In June 2020, school districts in Minneapolis and Denver voted to remove all police presence from schools due to concerns about systemic racial and ethnic disparities. More information on policies related to racial and ethnic disparities can be found in the update to Principle 10.

Principle 4

The age and scope of juvenile court jurisdiction should take into account research and evidence about youth development.

State juvenile courts with delinquency jurisdiction handle cases in which youth are accused of acts that would be criminal offenses if they were committed by adults. All states, by statute, set a maximum age for juvenile court jurisdiction over young people charged with a law violation based on their age at the time of the offense, arrest or referral to court. In 47 states, for most offenses, the maximum age is 17, meaning the juvenile court has jurisdiction until the youth’s 18th birthday. In three states—Georgia, Texas and Wisconsin—the line is drawn at age 16, meaning the court has jurisdiction until the youth’s 17th birthday.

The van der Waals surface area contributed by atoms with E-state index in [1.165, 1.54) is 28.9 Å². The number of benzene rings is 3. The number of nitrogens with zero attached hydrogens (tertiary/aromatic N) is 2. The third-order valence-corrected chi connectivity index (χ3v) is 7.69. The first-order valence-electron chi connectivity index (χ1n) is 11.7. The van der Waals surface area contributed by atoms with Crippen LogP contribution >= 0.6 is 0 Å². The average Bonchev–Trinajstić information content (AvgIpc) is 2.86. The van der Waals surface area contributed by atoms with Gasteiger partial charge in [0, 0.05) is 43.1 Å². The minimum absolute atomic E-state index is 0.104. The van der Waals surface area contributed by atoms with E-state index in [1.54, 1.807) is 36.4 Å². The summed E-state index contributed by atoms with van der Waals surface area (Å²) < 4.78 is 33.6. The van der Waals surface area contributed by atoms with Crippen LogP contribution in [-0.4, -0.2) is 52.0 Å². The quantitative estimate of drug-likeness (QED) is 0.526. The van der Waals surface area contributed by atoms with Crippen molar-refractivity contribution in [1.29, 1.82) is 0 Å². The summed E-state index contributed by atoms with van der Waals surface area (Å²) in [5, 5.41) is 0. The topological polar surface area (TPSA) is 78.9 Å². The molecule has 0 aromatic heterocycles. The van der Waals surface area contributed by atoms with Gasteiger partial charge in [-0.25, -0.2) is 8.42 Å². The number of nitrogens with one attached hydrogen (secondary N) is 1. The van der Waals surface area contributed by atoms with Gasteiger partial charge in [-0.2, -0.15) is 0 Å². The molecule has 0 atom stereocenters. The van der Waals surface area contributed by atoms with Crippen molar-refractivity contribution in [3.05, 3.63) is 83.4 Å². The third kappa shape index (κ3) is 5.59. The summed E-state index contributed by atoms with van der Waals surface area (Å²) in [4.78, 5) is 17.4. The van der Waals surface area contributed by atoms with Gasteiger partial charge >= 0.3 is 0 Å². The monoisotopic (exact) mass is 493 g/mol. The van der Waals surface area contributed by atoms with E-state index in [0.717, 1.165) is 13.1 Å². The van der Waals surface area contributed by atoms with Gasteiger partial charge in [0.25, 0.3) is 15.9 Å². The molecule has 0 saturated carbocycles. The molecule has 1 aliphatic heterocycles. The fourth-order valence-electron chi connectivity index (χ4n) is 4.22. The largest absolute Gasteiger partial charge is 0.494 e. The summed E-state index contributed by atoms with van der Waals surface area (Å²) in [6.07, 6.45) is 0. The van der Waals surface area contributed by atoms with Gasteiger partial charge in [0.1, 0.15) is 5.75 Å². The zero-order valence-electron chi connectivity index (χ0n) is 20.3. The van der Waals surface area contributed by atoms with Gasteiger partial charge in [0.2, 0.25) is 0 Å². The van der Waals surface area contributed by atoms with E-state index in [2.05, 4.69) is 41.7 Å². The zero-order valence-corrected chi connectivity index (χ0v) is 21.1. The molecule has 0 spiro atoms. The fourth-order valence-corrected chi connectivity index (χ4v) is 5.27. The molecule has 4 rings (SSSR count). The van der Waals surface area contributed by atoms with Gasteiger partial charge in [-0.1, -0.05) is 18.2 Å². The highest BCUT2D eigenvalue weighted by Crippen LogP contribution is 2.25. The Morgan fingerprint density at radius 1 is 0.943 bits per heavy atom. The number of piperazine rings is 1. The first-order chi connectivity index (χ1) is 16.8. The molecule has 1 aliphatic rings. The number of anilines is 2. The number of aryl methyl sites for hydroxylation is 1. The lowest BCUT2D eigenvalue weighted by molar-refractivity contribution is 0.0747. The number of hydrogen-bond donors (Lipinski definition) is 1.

Set the minimum age of juvenile court jurisdiction to an age at which the average youth is able to understand consequences, be held responsible and change behavior with appropriate interventions.

Twenty-three states, by statute, set a minimum age of juvenile court jurisdiction. Fifteen states and one territory set the minimum at age 10. Nebraska sets it at 11. In Washington, the minimum age is 8; in Connecticut and New York, it is 7; and North Carolina’s minimum age is 6. In 28 states, there is no statutory minimum, which means there is nothing legally preventing a state from prosecuting a child at any age. Massachusetts passed a sweeping juvenile justice reform bill, SB 2371, in 2018. The new law changed the lower age of jurisdiction to 12. Prior to this change, children older than 6 could be charged with a crime in juvenile court. Utah followed suit and in 2020 prohibited children younger than 12 (with a couple of exempted, more serious offenses) from being subject to delinquency proceedings.

Determine the maximum age of juvenile court jurisdiction, the age of extended jurisdiction and the scope of transfer to the adult system in accordance with research on adolescent brain development, behavioral change and the effects on the public.